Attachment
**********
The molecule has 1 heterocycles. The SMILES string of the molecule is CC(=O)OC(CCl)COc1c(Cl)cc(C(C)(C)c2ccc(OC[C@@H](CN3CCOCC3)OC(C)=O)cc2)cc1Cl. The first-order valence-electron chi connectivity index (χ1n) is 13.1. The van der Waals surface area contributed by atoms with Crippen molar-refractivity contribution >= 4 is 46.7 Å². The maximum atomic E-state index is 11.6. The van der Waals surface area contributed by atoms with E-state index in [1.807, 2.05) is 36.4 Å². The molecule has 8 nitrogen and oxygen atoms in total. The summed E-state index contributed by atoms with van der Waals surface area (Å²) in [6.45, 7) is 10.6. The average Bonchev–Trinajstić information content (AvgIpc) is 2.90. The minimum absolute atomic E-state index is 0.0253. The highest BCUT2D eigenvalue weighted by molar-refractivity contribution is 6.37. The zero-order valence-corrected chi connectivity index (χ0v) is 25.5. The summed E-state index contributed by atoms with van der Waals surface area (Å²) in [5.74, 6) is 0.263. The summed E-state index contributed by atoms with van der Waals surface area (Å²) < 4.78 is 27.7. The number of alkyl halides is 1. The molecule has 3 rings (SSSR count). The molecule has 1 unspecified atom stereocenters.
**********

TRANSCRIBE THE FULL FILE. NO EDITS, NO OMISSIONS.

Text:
The molecule has 1 heterocycles. The SMILES string of the molecule is CC(=O)OC(CCl)COc1c(Cl)cc(C(C)(C)c2ccc(OC[C@@H](CN3CCOCC3)OC(C)=O)cc2)cc1Cl. The first-order valence-electron chi connectivity index (χ1n) is 13.1. The van der Waals surface area contributed by atoms with Crippen molar-refractivity contribution >= 4 is 46.7 Å². The maximum atomic E-state index is 11.6. The van der Waals surface area contributed by atoms with E-state index in [1.807, 2.05) is 36.4 Å². The molecule has 8 nitrogen and oxygen atoms in total. The summed E-state index contributed by atoms with van der Waals surface area (Å²) in [6.45, 7) is 10.6. The average Bonchev–Trinajstić information content (AvgIpc) is 2.90. The minimum absolute atomic E-state index is 0.0253. The highest BCUT2D eigenvalue weighted by molar-refractivity contribution is 6.37. The zero-order valence-corrected chi connectivity index (χ0v) is 25.5. The summed E-state index contributed by atoms with van der Waals surface area (Å²) in [5.74, 6) is 0.263. The summed E-state index contributed by atoms with van der Waals surface area (Å²) < 4.78 is 27.7. The number of alkyl halides is 1. The molecule has 3 rings (SSSR count). The molecule has 1 unspecified atom stereocenters.